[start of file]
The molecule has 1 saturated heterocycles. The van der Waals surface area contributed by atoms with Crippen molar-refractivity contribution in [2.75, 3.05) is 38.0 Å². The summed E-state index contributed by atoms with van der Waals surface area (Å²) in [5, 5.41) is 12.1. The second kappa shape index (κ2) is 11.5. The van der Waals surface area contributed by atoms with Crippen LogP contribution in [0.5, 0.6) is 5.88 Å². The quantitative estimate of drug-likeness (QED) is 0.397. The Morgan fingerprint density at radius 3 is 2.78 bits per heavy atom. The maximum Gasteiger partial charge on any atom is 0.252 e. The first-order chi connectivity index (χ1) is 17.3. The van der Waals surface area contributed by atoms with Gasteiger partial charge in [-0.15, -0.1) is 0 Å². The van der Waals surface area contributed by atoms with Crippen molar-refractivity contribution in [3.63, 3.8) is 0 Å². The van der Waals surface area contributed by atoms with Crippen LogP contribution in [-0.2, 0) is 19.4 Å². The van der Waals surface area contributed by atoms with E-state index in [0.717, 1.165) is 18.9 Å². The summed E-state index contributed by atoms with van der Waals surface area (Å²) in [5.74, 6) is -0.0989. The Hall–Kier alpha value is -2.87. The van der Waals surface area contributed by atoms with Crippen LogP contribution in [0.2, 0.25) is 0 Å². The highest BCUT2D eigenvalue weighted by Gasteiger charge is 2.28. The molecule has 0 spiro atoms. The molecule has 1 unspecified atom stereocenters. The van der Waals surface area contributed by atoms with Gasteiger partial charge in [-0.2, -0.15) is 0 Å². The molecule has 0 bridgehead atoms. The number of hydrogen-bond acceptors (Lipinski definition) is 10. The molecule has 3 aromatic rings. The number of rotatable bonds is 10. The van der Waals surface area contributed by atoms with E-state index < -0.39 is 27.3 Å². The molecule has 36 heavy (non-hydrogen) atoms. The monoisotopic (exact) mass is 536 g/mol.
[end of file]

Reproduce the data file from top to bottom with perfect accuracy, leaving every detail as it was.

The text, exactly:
The molecule has 1 saturated heterocycles. The van der Waals surface area contributed by atoms with Crippen molar-refractivity contribution in [2.75, 3.05) is 38.0 Å². The summed E-state index contributed by atoms with van der Waals surface area (Å²) in [5, 5.41) is 12.1. The second kappa shape index (κ2) is 11.5. The van der Waals surface area contributed by atoms with Crippen LogP contribution in [0.5, 0.6) is 5.88 Å². The quantitative estimate of drug-likeness (QED) is 0.397. The Morgan fingerprint density at radius 3 is 2.78 bits per heavy atom. The maximum Gasteiger partial charge on any atom is 0.252 e. The first-order chi connectivity index (χ1) is 17.3. The van der Waals surface area contributed by atoms with Gasteiger partial charge in [-0.15, -0.1) is 0 Å². The van der Waals surface area contributed by atoms with Crippen molar-refractivity contribution in [3.63, 3.8) is 0 Å². The van der Waals surface area contributed by atoms with Crippen LogP contribution in [-0.2, 0) is 19.4 Å². The van der Waals surface area contributed by atoms with E-state index in [0.717, 1.165) is 18.9 Å². The summed E-state index contributed by atoms with van der Waals surface area (Å²) in [5.74, 6) is -0.0989. The Hall–Kier alpha value is -2.87. The van der Waals surface area contributed by atoms with Crippen LogP contribution in [0.2, 0.25) is 0 Å². The highest BCUT2D eigenvalue weighted by Gasteiger charge is 2.28. The molecule has 0 spiro atoms. The molecule has 1 unspecified atom stereocenters. The van der Waals surface area contributed by atoms with Gasteiger partial charge in [-0.2, -0.15) is 0 Å². The molecule has 0 bridgehead atoms. The number of hydrogen-bond acceptors (Lipinski definition) is 10. The molecule has 3 aromatic rings. The number of rotatable bonds is 10. The van der Waals surface area contributed by atoms with E-state index < -0.39 is 27.3 Å². The molecule has 36 heavy (non-hydrogen) atoms. The monoisotopic (exact) mass is 536 g/mol.